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Monday, 16 July 2012

Rio +20: Sustainable development shifts from environmental sustainability to economic growth

Hopefully you didn’t miss it?   Rio +20 – the 2012 rendition of the global conference on sustainable development. 

Okay, perhaps you did miss it.  Understandable,  given the underwhelming coverage and the minor afterquake impacts of twenty years of rhetoric since the Rio Declaration stunned the world into actually believing that there was an urgency and imperative to do something globally.  

Well, most of the developed world was convinced.  
That the US never did buy in was one of the key failures.  
And that developing countries going through transitional economies were not included and now are major contributors to environmental degradation was another failure, 
and .......  there are more excuses than points of celebration. 

If you have not read the original declaration, it is a good time to view (or re-view) the 23 principles Rio Declaration. Contrast this with the recommitment statement of 2012 Rio plus 20 declaration  and its 283 prinicples over 50+ pages. 

Perhaps most telling is look for how the words derived from “econom-“ are used in the two statements.  In 1992 the impacts on the economy were secondary statements used four times, and in fact looked at issues to use the economy to bolster environmental protection.  The 2012 statement boldly addresses that economic sustainability is integral to its opening principle and follows this up with speaking to the economy and growth in a majority of the 283 principles. 

“Poverty” eradiction was mentioned once in the 1992 statement as a requirement to eliminate disparities between countries.   Poverty eradication becomes an end of itself and justification for economic growth in the 2012 statement. It even is the focus of a major section of recommendations for 2012. Promoting equity is perhaps buried within the tome, but not the focus that the second principle of 1992 was so clear about.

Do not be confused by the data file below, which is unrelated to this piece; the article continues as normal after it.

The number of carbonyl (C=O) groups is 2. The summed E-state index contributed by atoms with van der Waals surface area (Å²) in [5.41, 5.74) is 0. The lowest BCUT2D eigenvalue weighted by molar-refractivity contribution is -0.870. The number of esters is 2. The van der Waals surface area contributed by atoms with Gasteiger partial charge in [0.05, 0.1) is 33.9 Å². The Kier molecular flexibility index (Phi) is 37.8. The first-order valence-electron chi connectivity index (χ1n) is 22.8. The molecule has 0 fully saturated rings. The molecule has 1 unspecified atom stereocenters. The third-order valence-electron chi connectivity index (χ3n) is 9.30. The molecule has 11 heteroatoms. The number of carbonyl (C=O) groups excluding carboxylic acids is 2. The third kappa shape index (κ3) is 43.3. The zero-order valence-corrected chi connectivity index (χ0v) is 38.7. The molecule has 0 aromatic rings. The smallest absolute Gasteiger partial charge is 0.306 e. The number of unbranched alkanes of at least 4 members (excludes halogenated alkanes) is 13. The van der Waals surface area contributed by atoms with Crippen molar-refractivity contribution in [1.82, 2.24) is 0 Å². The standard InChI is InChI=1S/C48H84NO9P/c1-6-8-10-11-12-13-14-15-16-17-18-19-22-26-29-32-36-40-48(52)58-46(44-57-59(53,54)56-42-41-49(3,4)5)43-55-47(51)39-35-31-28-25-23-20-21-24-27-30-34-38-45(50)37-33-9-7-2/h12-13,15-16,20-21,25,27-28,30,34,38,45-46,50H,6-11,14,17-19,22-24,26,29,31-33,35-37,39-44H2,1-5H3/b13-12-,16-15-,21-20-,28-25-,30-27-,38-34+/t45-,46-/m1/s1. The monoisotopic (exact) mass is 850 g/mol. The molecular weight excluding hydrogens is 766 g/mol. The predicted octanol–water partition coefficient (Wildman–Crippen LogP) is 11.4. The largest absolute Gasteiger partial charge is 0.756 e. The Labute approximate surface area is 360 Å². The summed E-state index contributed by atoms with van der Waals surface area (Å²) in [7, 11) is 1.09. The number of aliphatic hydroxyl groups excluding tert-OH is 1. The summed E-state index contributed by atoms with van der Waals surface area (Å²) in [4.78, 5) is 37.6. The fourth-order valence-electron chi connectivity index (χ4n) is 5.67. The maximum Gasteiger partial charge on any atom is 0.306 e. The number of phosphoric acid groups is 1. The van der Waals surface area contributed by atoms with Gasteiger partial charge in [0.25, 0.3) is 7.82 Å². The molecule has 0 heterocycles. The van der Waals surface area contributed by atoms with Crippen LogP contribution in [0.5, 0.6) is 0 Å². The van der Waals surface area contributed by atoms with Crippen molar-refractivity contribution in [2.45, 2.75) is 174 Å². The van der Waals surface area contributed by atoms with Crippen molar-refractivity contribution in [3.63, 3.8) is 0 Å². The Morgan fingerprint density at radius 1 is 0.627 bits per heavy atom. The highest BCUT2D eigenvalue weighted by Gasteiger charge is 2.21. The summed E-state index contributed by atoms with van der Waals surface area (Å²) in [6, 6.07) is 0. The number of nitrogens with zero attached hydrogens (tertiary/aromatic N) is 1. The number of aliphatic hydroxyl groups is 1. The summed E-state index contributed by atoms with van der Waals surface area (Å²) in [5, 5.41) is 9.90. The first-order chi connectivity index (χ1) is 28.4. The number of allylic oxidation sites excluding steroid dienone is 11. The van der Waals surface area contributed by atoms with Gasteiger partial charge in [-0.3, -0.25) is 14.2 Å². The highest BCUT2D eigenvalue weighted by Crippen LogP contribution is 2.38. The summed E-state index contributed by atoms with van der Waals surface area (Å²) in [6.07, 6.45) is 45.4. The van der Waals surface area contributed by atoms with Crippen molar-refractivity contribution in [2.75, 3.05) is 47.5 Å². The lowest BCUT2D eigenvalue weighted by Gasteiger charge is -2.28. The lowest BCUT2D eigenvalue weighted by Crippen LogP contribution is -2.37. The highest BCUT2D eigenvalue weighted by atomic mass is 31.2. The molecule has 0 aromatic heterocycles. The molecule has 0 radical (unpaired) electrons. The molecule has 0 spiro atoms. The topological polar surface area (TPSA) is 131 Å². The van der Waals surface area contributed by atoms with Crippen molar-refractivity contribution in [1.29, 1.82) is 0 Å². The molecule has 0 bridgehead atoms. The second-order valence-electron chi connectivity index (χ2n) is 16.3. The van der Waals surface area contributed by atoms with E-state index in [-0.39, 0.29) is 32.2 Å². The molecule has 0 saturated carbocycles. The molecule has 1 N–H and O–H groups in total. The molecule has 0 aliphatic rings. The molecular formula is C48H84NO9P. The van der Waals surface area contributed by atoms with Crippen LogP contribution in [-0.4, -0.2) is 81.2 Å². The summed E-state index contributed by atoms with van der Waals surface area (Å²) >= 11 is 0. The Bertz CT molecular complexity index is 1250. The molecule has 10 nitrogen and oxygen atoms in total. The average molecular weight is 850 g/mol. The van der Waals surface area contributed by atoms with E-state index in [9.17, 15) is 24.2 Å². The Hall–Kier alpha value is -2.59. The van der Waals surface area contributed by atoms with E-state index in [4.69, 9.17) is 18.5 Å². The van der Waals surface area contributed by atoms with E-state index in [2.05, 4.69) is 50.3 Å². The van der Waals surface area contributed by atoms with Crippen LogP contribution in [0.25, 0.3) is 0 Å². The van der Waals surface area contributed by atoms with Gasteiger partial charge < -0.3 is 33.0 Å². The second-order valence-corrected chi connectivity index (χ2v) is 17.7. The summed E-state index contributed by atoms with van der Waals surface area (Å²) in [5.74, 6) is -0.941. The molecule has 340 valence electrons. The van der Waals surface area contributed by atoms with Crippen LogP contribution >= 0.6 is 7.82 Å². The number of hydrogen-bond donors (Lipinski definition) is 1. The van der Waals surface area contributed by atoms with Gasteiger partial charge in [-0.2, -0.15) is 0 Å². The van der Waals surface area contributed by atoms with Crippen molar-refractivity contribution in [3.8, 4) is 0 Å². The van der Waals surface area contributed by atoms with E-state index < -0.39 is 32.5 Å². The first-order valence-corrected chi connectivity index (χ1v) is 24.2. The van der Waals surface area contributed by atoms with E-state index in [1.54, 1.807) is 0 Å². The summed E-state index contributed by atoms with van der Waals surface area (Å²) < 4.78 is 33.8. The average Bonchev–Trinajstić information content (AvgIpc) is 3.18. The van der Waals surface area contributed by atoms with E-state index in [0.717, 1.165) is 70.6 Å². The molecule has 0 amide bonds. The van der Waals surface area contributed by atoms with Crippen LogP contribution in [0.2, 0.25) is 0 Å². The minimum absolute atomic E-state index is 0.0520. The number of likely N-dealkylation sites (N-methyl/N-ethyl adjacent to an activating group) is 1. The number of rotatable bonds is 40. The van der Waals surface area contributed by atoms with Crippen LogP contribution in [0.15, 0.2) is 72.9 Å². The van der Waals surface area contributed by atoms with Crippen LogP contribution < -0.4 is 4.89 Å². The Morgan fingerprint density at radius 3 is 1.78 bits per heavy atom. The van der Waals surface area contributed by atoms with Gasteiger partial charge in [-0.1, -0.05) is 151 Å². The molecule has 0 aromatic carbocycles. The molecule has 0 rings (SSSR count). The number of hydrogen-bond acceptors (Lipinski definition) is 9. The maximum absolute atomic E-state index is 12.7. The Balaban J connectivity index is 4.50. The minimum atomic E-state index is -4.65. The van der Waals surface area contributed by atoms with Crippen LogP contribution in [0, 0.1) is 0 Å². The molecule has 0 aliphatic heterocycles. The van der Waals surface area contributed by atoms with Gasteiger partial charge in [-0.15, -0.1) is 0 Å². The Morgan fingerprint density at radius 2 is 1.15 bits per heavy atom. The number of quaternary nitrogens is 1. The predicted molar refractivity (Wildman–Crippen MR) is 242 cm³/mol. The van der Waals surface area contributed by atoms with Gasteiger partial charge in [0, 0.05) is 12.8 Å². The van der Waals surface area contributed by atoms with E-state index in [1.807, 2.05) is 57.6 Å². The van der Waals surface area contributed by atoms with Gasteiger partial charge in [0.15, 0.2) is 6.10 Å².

"Health" gets three mentions in 1992, two related to human health.   Proportionately it maintains a similar status through 2012 albeit there is a specific section on human health principles.  

“Environment” as a word is integral to 18 of 23 principles in 1992.  While the word is still common in 2012, the proportion of principles that reference the environment has plummeted well below the economy to between ¼ and 1/3rd of the principles.

It would appear that fundamentally, global sustainability has shifted from the left led environmental movement, to what would appear to be a neo-right sustainable economic growth agenda.  While some may argue the two agendas can be aligned, economic growth to date has tended to occur at the expense of environmental sustainability, and the subtle innuendo that there must be ongoing economic growth for 'sustainability' to be achieved which is a fundamentally flawed assertion that has long term devastating consequences.  

Just as importantly is that the efforts of 1992 have been minimally effective in curtailing environmental and health degradation.  The efforts of 2012 go no further than generating a plethora of hot air and neatly composed words of immeasurable commitments. As we have noted before, health and the environment are inseparable companions Health and Environment Inseparable companions

Perhaps it was good that the conference did not get much attention. 

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